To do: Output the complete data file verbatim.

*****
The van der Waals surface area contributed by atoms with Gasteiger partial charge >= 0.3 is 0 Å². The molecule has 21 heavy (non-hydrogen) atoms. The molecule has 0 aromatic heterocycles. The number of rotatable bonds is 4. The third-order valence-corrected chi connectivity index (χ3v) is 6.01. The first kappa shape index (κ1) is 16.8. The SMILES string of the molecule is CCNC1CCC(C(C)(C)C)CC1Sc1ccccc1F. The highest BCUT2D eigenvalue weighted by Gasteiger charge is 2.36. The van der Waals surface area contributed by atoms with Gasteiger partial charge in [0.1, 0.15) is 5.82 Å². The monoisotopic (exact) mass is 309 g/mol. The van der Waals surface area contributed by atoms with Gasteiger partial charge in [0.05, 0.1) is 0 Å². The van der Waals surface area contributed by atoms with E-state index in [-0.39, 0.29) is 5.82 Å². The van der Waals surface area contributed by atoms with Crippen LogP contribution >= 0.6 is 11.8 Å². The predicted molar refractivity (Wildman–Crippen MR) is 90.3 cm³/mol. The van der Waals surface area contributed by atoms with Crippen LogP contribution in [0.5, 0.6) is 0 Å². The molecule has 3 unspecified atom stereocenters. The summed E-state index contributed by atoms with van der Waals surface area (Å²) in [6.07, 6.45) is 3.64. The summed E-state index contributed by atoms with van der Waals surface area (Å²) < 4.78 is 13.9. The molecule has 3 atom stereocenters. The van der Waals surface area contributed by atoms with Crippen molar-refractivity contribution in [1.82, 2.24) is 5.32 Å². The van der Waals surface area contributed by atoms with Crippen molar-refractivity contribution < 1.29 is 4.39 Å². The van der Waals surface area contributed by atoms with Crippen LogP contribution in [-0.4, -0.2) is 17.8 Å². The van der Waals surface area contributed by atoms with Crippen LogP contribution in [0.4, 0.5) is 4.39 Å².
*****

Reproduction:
The van der Waals surface area contributed by atoms with Gasteiger partial charge >= 0.3 is 0 Å². The molecule has 21 heavy (non-hydrogen) atoms. The molecule has 0 aromatic heterocycles. The number of rotatable bonds is 4. The third-order valence-corrected chi connectivity index (χ3v) is 6.01. The first kappa shape index (κ1) is 16.8. The SMILES string of the molecule is CCNC1CCC(C(C)(C)C)CC1Sc1ccccc1F. The highest BCUT2D eigenvalue weighted by Gasteiger charge is 2.36. The van der Waals surface area contributed by atoms with Gasteiger partial charge in [0.1, 0.15) is 5.82 Å². The monoisotopic (exact) mass is 309 g/mol. The van der Waals surface area contributed by atoms with Gasteiger partial charge in [0.05, 0.1) is 0 Å². The van der Waals surface area contributed by atoms with E-state index in [-0.39, 0.29) is 5.82 Å². The van der Waals surface area contributed by atoms with Crippen LogP contribution >= 0.6 is 11.8 Å². The predicted molar refractivity (Wildman–Crippen MR) is 90.3 cm³/mol. The van der Waals surface area contributed by atoms with Crippen LogP contribution in [0.5, 0.6) is 0 Å². The molecule has 3 unspecified atom stereocenters. The summed E-state index contributed by atoms with van der Waals surface area (Å²) in [6.07, 6.45) is 3.64. The summed E-state index contributed by atoms with van der Waals surface area (Å²) < 4.78 is 13.9. The molecule has 3 atom stereocenters. The van der Waals surface area contributed by atoms with Crippen molar-refractivity contribution in [1.82, 2.24) is 5.32 Å². The van der Waals surface area contributed by atoms with Crippen molar-refractivity contribution < 1.29 is 4.39 Å². The van der Waals surface area contributed by atoms with Crippen LogP contribution in [-0.4, -0.2) is 17.8 Å². The van der Waals surface area contributed by atoms with Crippen LogP contribution in [0.4, 0.5) is 4.39 Å².